General partners whose funds lack the reserves to make new or follow-on investments aren’t the only ones considering the merits of annex funds backed by secondaries firms.
They are also being viewed as a solution by limited partners lacking liquidity or overweight in their private equity allocations, according to Rudy Scarpa, partner with Pantheon Ventures and head of its New York office.
“We provide them with capital and they use that capital to fund their capital calls or make new PE investments,” Scarpa recently told sister magazine Private Equity International. “In return we receive a preferred return on that capital, so we receive early distributions from their portfolio of private equity fund interests and we also get a minimum return.”
The economics are similar to a preferred annex structure, just applied in a different context, he added.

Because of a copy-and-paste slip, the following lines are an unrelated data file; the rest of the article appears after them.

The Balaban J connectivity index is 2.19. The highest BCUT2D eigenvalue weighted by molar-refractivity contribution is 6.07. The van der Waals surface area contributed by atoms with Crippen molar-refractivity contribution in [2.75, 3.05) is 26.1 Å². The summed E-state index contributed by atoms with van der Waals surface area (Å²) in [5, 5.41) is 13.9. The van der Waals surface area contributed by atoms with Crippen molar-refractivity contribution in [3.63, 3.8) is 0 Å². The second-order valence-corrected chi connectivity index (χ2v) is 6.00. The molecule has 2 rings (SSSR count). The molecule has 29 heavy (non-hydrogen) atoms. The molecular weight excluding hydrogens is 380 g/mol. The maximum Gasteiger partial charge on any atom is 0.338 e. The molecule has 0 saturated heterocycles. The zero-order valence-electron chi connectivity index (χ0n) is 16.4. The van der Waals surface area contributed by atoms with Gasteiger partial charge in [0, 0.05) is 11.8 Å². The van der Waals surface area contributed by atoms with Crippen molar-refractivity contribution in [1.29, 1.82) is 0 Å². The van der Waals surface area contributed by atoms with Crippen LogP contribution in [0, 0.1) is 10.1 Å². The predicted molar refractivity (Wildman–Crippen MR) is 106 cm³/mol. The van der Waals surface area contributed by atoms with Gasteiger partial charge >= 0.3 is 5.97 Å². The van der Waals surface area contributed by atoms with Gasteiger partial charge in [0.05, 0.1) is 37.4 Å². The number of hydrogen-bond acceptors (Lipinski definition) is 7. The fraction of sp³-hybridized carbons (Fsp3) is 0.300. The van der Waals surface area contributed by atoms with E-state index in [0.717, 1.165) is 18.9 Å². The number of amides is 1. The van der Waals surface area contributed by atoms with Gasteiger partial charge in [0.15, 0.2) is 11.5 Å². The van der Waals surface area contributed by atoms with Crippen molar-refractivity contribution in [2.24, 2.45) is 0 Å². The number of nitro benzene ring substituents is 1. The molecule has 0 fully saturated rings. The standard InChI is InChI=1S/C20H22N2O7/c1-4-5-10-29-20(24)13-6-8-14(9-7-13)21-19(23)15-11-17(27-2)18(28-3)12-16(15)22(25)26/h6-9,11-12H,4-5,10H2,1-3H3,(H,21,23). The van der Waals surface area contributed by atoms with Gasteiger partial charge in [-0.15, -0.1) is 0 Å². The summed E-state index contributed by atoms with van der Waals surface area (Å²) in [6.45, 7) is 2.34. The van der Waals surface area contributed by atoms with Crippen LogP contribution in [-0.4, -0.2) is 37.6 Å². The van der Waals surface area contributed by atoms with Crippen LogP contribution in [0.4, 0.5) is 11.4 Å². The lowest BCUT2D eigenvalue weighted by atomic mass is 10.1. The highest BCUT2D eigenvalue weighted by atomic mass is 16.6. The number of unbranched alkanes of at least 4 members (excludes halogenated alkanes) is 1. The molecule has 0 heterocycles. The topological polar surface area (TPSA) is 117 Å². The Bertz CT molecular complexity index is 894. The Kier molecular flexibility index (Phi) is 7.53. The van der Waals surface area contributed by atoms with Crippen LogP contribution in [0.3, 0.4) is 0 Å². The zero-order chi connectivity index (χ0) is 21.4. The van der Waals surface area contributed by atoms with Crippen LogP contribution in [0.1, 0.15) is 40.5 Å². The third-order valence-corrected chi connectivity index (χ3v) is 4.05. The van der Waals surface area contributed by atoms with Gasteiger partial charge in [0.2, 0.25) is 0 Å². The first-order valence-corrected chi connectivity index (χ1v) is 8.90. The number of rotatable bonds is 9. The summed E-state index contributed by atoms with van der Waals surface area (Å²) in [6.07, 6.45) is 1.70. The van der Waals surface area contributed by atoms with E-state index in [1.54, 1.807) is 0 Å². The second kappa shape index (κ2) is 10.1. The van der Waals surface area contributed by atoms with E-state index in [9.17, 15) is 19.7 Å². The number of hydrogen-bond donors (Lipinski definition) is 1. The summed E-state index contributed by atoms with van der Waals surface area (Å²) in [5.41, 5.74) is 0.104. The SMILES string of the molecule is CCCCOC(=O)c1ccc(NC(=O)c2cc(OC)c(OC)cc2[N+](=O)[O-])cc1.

Given that 2009 and 2010 vintages are expected to out-perform, Scarpa reckons LPs will increasingly turn to such arrangements so as not to be left out of the market or lose traction on their relationships with important GPs.
Pantheon is not the only firm developing vehicles to aid institutional investors struggling with liquidity issues or the denominator effect.
In May, PEO revealed that Probitas Partners was quietly shopping a vehicle that matches cash-strapped LPs with counterparties eager to help fund future capital calls. The San Francisco-based private equity advisor has been fine-tuning the vehicle, called Prospective, since last year and has gone so far as to seek a patent for key aspects of the product.
Probitas did not immediately respond to a request for comment.